The Game of Bank Bargains

My progress through by Charles Calomiris and Stephen Haber is ever so slow (partly because of the distraction of Chimamanda Ngozi Adichie’s wonderful novel ), but I’m enjoying it a lot.

[amazon_image id=”0691155240″ link=”true” target=”_blank” size=”medium” ]Fragile by Design: The Political Origins of Banking Crises and Scarce Credit (The Princeton Economic History of the Western World)[/amazon_image]   [amazon_image id=”000735634X” link=”true” target=”_blank” size=”medium” ]Americanah[/amazon_image]

Take these two quotations from Chapter One, ‘If stable and efficient banks are such a good idea, why are they so rare?’:

“Banking systems are susceptible to collapse only when banks both expose themselves to high risk in making loans and investments and have inadequate capital on their balance sheets to absorb the losses associated with those risky loans and investments. If a bank makes only solid loans to solid borrowers, there is little chance that its loan portfolio will suddenly become non-performing. If a bank makes riskier loans to less solid borrowers but sets aside capital to cover the possibility that its loans will not be repaid, its shareholders will suffer a loss but it will not become insolvent. These basic facts about banking crises are known.”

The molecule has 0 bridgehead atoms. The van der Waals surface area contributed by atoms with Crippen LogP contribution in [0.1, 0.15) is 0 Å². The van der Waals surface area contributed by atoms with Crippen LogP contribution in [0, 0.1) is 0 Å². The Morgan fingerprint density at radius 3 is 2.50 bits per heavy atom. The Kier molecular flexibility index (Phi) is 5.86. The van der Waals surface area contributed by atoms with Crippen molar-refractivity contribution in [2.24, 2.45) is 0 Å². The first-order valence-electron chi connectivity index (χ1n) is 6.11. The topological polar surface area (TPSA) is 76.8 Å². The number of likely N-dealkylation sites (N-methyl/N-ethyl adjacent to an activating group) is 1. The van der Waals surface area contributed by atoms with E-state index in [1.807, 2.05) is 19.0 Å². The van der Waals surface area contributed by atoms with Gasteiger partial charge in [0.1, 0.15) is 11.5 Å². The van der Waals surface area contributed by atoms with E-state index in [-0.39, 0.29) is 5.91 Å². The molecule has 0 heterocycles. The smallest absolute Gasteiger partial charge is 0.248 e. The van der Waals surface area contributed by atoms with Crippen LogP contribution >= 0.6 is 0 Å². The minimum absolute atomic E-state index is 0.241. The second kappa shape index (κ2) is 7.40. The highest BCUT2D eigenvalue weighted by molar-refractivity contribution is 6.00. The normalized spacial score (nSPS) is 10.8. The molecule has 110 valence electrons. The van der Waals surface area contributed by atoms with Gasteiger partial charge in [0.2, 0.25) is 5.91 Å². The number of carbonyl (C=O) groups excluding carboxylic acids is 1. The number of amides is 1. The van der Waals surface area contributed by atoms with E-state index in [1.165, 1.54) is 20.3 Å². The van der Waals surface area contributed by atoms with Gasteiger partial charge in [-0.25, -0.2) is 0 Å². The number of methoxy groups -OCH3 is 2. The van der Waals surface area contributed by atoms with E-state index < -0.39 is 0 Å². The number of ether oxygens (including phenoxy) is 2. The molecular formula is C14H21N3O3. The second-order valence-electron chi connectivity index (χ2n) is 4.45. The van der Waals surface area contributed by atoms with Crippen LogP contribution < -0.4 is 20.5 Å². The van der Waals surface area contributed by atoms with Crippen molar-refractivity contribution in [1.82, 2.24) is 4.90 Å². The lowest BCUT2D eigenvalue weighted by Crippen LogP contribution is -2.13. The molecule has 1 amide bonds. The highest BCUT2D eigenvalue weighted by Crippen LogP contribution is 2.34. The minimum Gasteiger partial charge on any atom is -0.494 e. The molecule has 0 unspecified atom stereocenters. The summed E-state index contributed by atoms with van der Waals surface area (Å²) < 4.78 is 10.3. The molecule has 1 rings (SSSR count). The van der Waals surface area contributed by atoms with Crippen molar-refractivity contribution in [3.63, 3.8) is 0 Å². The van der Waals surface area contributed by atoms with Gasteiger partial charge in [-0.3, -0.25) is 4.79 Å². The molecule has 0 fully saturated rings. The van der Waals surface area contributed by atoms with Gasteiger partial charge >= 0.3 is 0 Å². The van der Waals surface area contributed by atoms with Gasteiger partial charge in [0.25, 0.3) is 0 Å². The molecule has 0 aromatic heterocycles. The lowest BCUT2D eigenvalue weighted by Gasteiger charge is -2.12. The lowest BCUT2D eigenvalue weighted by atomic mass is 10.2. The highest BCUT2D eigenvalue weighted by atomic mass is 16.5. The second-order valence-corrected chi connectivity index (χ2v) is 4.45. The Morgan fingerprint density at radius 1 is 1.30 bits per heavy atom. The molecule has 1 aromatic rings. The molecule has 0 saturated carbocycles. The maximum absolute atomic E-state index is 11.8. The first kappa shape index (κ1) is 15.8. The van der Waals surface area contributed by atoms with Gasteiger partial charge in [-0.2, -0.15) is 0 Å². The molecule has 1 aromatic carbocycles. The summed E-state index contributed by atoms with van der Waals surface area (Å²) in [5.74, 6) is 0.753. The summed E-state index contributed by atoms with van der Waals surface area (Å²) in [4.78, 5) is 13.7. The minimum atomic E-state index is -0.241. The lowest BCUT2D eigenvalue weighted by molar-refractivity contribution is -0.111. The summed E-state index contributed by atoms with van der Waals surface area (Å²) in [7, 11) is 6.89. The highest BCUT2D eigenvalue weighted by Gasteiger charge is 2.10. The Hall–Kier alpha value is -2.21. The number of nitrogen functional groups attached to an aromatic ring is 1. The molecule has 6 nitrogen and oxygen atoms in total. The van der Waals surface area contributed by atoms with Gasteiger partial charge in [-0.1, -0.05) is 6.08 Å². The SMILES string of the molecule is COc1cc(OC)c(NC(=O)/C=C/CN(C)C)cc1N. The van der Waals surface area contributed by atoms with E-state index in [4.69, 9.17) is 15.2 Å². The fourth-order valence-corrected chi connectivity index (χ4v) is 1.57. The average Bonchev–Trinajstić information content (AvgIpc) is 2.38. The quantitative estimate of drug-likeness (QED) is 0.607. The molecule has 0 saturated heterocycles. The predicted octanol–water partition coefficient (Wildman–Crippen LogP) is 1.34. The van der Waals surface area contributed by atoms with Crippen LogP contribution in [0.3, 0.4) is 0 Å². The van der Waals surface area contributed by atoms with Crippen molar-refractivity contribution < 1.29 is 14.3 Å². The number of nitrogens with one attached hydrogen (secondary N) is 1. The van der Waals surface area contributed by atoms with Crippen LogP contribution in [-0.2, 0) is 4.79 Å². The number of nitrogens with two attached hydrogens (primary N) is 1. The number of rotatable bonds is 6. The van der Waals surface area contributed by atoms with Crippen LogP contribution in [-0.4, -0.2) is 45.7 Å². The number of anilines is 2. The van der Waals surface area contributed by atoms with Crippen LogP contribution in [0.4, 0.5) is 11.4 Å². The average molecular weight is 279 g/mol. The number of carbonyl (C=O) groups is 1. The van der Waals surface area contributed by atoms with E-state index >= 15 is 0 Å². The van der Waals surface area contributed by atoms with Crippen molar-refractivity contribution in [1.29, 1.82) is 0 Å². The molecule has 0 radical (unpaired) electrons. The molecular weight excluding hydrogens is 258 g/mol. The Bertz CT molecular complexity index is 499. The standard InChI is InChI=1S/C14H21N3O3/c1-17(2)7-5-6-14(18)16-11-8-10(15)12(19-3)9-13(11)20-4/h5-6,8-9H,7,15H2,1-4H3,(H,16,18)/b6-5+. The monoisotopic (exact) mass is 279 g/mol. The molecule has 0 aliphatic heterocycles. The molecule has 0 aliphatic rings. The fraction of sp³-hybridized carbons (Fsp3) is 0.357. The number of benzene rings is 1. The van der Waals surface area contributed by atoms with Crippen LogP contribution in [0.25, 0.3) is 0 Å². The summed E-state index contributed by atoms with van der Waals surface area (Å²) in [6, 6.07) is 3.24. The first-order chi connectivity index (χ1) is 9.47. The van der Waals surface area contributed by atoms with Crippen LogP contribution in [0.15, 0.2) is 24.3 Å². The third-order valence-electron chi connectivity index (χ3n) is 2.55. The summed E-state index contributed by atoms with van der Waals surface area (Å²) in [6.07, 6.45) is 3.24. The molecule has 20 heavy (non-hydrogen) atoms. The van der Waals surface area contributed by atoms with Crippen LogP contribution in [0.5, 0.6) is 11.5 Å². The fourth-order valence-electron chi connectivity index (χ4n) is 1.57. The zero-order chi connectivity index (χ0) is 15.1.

So the question about system instability is why are banks allowed to take risks without adequate levels of equity? Of course, Adam Admati and Martin Hellwig asked the same question in their brilliant book .

[amazon_image id=”1480577006″ link=”true” target=”_blank” size=”medium” ]The Bankers’ New Clothes: What’s Wrong with Banking and What to Do about It[/amazon_image]

The chapter concludes:

“The fact that the property rights system underpinning banking systems is an outcome of political deal making means there are no fully ‘private’ banking systems; modern banking is best thought of as a partnership between the government and a group of bankers, a partnership that is shaped by the institutions that govern the distribution of power in the political system…. We call this process of deal making the Game of Bank Bargains.”

Exhibit number one is the stability of the Canadian banking system (zero systemic crises since 1840) versus the instability of the US (12 crises). In this light, it was interesting to read Edward Luce’s strongly worded article on finance and US democracy in this morning’s Financial Times.

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